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> My questions are about the Carnegie models.  How do they compare
> with the new Battat/Museum of Science series?  Are they accurate in 
> form and poses, well painted and durable?  

Ha ha! Another toy thread.. I know you'll all love this one guys. Here's a soft-
copy review/general info article on them, by me.

> The Battat models kick the butts of the Safari ones. As models go, Safari are
> great, and the 30 prehistoric animals they do show quite a range of accuracy,
> corresponding (interestingly enough) with their temporal placement. For that
> reason, some of the models are very very poor - hardly comparable with any of
> the Battat - while others are good enough to be better than the worst of the
> Battat (which, incidentally, is the _Dilophosaurus_). Some of the early >
Safari, then, the first of their two _Tyrannosaurus_, all of the sauropods >
(_Diplodocus_, _Apatosaurus_, _A_ juv, _Brachiosaurus_) and the stegosaur, to
> name a few, are chunky, poorly detailed (the skin is not finely textured as
> it in some of the later ones, but very bumpy) and childish in demeanour. >
Compare the Safari _Diplodocus_ with the Battat, for example. The former seems
> designed with sturdiness and 'playability' in mind, compared to the authentic,
> highly detailed, rangy Battat version.

> Late in the series, after the first 22 (up to _Mosasaurus_ and _Elasmosaurus_)
> had found themselves on the shelves of all respectable dino-collectors, Safari
> decided to get far more authentic. Their _Corythosaurus_, made in 1989, has
> finely textured skin, a very detailed and intricate colour scheme, and a >
carefully researched posture (compare it with the _Parasaurolophus_, which >
leans back on it tail) - it's body is still far too wide and not tall enough >
however. The plateosaur and two dilophosaurs are equally good, and pretty much
> of the Battat quality. With their three, boxed Kish-sculpted 'Chinosaurs', >
Safari have got as authentic as they can - these models are tops, and any >
problems are due to Kish's restorational work. Their _Therizinosaurus_ has got
> to be among the most innovative and interesting of all commercial dinosaur >

> Battat, from the very outset, have been super-realistic and more detailed than
> the best of the Safari models. Again, they've got better over time - the >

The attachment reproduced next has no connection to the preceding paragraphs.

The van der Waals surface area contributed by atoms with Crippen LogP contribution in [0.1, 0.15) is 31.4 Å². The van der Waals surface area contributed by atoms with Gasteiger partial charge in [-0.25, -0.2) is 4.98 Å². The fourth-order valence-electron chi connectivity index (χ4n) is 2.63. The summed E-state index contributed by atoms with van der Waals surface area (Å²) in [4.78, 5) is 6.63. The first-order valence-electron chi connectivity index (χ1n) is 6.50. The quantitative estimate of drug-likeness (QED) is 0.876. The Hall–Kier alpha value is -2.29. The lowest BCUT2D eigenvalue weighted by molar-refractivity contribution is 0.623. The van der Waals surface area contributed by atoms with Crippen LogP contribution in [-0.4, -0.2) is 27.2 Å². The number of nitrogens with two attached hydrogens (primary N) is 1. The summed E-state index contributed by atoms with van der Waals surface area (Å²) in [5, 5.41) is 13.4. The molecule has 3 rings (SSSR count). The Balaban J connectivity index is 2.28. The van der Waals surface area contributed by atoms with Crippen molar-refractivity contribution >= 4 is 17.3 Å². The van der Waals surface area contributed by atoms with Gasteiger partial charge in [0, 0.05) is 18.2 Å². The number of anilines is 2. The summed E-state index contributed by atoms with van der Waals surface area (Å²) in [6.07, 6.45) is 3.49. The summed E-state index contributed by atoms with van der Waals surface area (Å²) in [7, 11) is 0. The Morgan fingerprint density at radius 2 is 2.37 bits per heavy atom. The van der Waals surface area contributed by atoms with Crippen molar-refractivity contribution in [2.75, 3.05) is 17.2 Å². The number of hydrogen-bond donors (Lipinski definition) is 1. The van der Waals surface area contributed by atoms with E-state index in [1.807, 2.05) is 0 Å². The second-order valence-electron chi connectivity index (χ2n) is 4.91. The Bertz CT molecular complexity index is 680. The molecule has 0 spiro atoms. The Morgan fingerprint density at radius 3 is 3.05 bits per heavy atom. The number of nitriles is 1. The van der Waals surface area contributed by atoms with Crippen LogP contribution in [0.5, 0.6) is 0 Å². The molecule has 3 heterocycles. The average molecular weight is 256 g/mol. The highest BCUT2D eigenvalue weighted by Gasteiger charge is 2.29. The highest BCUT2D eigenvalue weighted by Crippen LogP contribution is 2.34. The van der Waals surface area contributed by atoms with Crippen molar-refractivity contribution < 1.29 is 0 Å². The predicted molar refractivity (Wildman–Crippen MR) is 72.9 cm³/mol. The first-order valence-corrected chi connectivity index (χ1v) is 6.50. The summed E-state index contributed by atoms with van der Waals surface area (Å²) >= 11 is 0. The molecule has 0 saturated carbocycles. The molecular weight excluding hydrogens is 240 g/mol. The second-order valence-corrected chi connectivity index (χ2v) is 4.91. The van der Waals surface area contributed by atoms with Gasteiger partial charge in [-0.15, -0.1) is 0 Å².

second set are absolutely stunning in colour scheme, authenticity and detail.
> One character, the 'jazz piano player' (a Howgateism) _Dilophosaurus_, lets
> the whole set down: it has silly bumpy skin, unlike the smooth contours of the
> others (bar the _Stegosaurus_, but that's bumpy for a reason) and some >
technical errors which are an unfortunate by-product of the model's scale (too
> few teeth, crests too short). 

> But, that model besides, the Battat ones are definitely the best dino-models
> on the market. It's a shame that they're not widely available - Battat have
> arranged only a couple of special shipments to this country (UK), and only a
> handful of collectors have them. Safari, on the other hand, are widely >
available and becoming more so (they're coming down in price too). If you're >
interested in models of this quality, the Schleich set are a must too. They >
are of early Safari grade, the very inaccurate 'carnosaurian' quadrupedal >
_Spinosaurus_ being the best looking, but, sadly, are very hard to get hold >
of - you'd probably need to go to Germany to get them all (the DCC has sold >
out of _Ceratosaurus_, and I haven't got it). French Starlux are well worth >
the trouble too, IMHO. All the makes mentioned in this article are obtainable
> from the Dinosaur Collectors Club (plug plug) - email dwn194@soton.ac.uk for
> further details.

"Careful Dad, he might gore you"
"Heeeeey, you're right. He _does_ look like Al Gore"

DARREN NAISH, acting as official plug of DCC.